The Jakarta Post
The government is set to build a volcano archaeology study center from which people can get information about the history of temples buried by Mount Merapi in Yogyakarta, a culture conservation official has said.
'People can learn from the study center that Mt. Merapi's eruptions have had an impact on local communities since thousands of years ago,' Wahyu Astuti, the head of cultural heritage protection, development and exploitation division at the Cultural Heritage Preservation Agency (BPCB) Yogyakarta, told thejakartapost.com, on Tuesday.
She said the government planned to build the volcano archaeology study center on the Kedulan Temple complex in Kedulan village, Tirtomartani, Sleman.
Kedulan Temple, a Hindu temple which is around 7 meters high and covers an area of 144 square meters, was built around 9 AD. The temple which has three 'perwara' or literary means 'companion' temples on its east side is located around 25 kilometers in southern side of Mt.Merapi.
Kedulan Temple was buried under 15 layers of volcanic materials around 5.5 meters deep when a sand miner discovered it in 1993. Chunks of hardened lava were found in the site after the temple was excavated.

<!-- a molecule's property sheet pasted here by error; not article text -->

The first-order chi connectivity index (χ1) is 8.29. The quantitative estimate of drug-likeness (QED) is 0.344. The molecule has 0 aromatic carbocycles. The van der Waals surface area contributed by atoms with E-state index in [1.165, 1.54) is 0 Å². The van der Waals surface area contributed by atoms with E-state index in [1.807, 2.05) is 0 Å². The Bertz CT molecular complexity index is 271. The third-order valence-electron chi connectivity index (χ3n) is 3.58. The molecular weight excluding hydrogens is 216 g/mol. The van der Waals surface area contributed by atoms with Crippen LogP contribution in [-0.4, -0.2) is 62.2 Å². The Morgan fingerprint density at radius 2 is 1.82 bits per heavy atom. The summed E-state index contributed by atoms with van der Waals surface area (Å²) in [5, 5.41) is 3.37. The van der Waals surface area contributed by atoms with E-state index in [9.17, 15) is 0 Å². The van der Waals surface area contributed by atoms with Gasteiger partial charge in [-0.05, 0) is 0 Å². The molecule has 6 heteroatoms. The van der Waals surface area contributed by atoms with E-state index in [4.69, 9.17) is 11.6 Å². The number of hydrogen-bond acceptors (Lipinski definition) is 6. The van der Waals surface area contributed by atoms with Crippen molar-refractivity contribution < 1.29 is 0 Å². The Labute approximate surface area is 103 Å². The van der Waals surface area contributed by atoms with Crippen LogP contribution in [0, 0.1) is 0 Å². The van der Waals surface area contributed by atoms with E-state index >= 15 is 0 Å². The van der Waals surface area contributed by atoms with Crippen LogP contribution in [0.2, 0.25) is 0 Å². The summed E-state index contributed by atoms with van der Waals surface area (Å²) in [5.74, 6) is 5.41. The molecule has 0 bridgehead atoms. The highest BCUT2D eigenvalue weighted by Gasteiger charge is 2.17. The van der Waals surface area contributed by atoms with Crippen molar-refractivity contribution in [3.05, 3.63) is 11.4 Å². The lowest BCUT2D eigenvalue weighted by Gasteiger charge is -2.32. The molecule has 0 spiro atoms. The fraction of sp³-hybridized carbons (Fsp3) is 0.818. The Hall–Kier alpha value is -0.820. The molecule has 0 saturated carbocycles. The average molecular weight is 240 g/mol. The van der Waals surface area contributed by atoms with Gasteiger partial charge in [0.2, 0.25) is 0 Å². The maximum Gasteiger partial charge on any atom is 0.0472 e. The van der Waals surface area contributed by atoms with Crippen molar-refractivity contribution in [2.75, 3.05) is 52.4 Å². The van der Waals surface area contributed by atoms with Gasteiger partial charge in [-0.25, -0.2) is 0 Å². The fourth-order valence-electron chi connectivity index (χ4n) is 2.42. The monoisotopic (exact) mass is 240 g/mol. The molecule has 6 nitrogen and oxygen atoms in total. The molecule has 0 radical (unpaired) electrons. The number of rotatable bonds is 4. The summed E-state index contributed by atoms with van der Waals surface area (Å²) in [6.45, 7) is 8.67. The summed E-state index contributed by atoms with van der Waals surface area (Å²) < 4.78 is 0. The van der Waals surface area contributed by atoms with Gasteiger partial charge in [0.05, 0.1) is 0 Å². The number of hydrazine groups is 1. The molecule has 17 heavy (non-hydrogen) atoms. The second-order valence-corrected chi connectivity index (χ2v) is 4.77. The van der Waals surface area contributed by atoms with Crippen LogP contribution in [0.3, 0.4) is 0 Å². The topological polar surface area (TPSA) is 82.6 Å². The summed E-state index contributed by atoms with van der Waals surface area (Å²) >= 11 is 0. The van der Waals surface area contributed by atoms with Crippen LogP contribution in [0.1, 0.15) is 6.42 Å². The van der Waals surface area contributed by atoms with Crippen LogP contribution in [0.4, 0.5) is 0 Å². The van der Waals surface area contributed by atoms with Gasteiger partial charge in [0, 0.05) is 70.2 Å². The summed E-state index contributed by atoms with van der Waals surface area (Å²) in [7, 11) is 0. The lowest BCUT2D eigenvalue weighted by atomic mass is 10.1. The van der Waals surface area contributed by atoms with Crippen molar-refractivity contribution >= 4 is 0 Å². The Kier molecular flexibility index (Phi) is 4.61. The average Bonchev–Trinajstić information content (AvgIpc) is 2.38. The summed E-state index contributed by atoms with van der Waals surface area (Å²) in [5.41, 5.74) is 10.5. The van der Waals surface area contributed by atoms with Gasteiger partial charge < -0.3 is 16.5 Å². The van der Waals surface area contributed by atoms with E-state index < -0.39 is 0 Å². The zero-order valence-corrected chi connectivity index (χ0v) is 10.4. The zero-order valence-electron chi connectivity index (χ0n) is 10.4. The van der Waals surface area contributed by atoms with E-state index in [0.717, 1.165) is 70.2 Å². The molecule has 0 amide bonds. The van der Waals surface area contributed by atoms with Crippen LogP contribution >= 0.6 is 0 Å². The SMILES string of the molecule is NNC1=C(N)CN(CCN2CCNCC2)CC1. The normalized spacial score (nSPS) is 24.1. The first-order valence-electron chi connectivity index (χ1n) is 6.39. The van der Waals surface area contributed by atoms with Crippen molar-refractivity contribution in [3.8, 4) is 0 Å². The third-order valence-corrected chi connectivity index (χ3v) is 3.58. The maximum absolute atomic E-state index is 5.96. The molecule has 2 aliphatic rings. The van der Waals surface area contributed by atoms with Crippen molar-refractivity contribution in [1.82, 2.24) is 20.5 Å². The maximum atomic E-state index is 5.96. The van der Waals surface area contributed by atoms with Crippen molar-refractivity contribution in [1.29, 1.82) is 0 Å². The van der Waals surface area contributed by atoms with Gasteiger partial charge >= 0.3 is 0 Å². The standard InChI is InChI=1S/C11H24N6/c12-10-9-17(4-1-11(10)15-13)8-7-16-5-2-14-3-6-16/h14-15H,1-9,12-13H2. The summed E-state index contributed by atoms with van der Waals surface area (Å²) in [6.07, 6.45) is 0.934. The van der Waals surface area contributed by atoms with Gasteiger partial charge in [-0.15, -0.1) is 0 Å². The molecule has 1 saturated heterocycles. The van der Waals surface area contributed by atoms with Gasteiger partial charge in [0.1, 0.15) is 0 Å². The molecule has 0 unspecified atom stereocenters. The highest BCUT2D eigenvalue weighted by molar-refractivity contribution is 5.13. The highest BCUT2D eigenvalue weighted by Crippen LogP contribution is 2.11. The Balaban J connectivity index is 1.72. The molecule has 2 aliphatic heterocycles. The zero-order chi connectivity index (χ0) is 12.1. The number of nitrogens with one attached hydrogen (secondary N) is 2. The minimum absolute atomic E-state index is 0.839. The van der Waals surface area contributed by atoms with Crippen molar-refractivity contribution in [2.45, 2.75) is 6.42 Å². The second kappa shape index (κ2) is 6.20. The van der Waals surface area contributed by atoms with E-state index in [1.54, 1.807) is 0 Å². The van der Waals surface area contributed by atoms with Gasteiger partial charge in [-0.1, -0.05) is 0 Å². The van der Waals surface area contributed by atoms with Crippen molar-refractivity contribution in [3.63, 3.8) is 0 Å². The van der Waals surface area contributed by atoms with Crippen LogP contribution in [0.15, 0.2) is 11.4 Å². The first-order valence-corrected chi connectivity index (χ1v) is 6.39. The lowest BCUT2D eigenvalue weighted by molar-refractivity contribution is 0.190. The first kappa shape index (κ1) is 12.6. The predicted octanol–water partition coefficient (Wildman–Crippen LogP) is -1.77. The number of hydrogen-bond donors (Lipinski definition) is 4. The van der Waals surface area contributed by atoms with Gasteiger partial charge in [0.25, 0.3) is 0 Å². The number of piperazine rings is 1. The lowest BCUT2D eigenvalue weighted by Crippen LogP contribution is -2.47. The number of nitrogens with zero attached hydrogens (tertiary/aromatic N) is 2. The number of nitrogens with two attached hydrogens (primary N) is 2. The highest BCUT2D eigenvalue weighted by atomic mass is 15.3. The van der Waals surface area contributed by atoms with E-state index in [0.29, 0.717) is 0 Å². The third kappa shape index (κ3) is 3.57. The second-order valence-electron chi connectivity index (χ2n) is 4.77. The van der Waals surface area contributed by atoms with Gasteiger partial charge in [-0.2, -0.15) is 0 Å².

'In Yogyakarta, there are many temples buried under Mt. Merapi's volcanic materials. One of which is Sambisari Temple. This temple had been equipped with a retaining wall to protect it from volcanic materials from the volcano. Still, it was buried by an eruption,' said Wahyu.
She said that at the volcano archaeology information center, Indonesian people could learn to not just submit to their fate when a natural disaster occurred.
She further explained that people could now learn about the impacts of Mt. Merapi's eruptions at the study center. For example, at the site visitors could see a car and motorcycle that were destroyed by pyroclastic clouds which engulfed Kinahrejo, a village where Mbah Maridjan, who was believed to be the spiritual guardian of Mt.Merapi, used to live. Mbah Maridjan was killed in the 2010 eruption, she added.
Wahyu went on to say that at the Kedulan Temple complex, people could learn about different types of artifacts, cultures, and various ancient civil engineering techniques, as well as about the geological conditions of previous eras.
She said construction of the volcano archaeology center was expected to start in 2019. (ebf)(+++)
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